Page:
Interview on case of Guantanamo Bay detainee: "A blatant disregard for human rights"

By Richard Phillips
8 February 2002

Terry Hicks, the father of 26-year-old David Hicks currently being held by the US military in Cuba, has denounced the Howard government over its refusal to take any action to secure his son’s release and accused it of “aiding and abetting” breaches of international law.

As he told one newspaper: “We’ve asked for information about David and want to make sure that he gets legal representation. The only reply we have received [from the Australian government]... confirmed [that] David is in Cuba, that he’s fit and well and receiving three meals a day, but he’s living like an animal in a cage. Regardless of what he’s done he deserves to be treated humanely. We don’t know what crimes he’s accused of. He’s an Australian citizen and we want him brought home if he is to face charges.”

Hicks has authorised Adelaide solicitor, Stephen Kenny, to begin legal action in conjunction with US civil rights lawyers, to secure his son’s repatriation. Kenny spoke with the World Socialist Web Site last week.

Stephen Kenny: David Hicks has been held for over a month but not been charged with any offence. This is highly questionable, if not illegal, and a blatant disregard of his human rights. The fact that the Australian government is silent on these issues, which are in breach of the Geneva Convention, is a serious matter.

He is being held under President Bush’s November 13 military order and if ever there was a model for a dictatorship this is it. If this legislation were enacted in any other country there would be an outcry. Bush can certify non-US prisoners as members of al Qaeda or terrorists. They can be detained anywhere in the world and put on trial by a military tribunal in which the normal rules of evidence don’t apply and which can impose the death penalty.

It is very broad and wide-ranging and places the future of these people in the hands of George Bush, who has the right to review all decisions and personally impose a final decision. I understand that some habeas corpus rights were suspended during the American Civil War but the current military orders go much further than anything established at that time.

The Guantanamo Bay prisoners and others being held by the US military have no right of appeal in the US or anywhere else in the world.

Richard Phillips: Can you comment on the Howard government’s denial of consular and legal access to Hicks. Has this ever taken place in Australian political and legal history?

SK: I am not aware of any Australian government ever completely ignoring the rights of an Australian citizen in trouble or detained overseas and we are very concerned about this. There are many cases of Australians having committed horrendous things in other countries but to the best of my knowledge the government has always assisted by contacting local authorities, arranging legal assistance and arranging contact with people in Australia.

RP: Amnesty International, the Red Cross and various European governments have spoken out against the refusal of the US administration to classify the detainees as prisoners of war. Why has the Australian government refused to speak out on this issue?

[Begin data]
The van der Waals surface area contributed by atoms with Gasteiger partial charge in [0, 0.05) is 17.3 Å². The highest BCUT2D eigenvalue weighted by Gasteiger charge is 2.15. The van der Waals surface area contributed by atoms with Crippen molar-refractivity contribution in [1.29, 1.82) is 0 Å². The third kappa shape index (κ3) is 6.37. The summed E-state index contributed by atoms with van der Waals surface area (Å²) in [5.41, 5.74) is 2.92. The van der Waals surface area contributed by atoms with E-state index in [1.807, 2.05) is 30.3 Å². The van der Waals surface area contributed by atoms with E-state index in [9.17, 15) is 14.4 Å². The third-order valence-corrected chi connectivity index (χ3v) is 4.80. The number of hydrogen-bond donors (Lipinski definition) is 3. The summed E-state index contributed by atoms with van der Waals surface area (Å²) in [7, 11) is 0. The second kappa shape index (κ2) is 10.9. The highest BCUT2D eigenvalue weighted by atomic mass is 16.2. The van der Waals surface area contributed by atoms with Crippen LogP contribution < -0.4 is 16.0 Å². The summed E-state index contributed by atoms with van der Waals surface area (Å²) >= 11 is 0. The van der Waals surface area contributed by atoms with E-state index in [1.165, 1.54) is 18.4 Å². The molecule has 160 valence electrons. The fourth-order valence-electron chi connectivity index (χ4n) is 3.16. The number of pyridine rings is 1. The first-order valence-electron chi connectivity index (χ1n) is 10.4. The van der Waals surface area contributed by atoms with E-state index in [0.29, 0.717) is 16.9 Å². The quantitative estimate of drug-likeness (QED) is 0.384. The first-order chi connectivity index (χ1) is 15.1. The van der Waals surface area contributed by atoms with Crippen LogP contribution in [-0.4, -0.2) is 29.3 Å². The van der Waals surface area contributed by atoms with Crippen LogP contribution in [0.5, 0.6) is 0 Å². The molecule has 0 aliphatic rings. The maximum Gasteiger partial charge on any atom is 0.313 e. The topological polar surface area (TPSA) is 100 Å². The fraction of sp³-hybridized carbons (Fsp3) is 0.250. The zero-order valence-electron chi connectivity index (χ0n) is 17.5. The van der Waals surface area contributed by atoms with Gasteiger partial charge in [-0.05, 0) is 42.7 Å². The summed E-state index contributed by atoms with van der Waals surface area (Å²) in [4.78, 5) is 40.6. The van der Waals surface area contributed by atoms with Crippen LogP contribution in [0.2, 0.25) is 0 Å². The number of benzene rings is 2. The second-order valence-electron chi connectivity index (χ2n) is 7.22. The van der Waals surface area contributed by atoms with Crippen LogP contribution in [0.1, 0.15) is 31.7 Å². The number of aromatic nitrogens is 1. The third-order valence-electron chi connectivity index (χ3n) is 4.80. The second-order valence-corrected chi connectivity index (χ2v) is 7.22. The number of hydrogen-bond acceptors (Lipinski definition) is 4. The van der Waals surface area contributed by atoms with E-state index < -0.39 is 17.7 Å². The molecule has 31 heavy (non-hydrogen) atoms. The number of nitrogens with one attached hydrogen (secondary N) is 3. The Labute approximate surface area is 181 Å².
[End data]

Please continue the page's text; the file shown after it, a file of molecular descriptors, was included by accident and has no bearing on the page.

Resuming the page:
SK: This is a good question and I’m not sure I can answer it adequately. Obviously there are all sorts of political reasons but this is a basic issue and should be of concern to everybody. If David Hicks had been interned in these circumstances in any other country I believe the Australian government would be making every effort to have him released.

RP: Daryl Williams, the attorney general, claims the issue is rather complicated and should be left in the hands of the US government. What do you make of this?

SK: Daryl Williams has had over a month and all the resources of his department and the Australian government behind him to consider Hicks’s position. If he cannot make any sense of it in a month and oppose what has taken place then he should get someone else to consider the matter.

RP: Can you comment on the government attempts to demonise David Hicks?

SK: Senator Robert Hill recently made a statement claiming that David Hicks was one of the most dangerous people in the world today. These comments are uncalled for and potentially prejudicial. The government could be prosecuting him in Australia but how is he expected to get a fair trial when government officials make these sorts of statements.

The government has not taken any action to secure David Hicks’ release and yet US politicians are being taken on tours through the prison and are able make all sorts of comments. All this is going on and yet the detainees have not been told what they are being charged with and are not being allowed to have legal representation or any contact with their families. This is what should be the priority, not arranging trips by people who do not have a direct interest in the matter.

One of my most serious concerns is that if we allow an ally of Australia to behaviour like this towards prisoners of war they have detained, then what will be the fate of Australians or others detained by any country we are in conflict with. The answer is obvious, it means that if they are detained in circumstances we consider inappropriate then we don’t have any right of complaint. We have allowed our own allies to behave in what we consider to be an unreasonable manner and not said a word about it.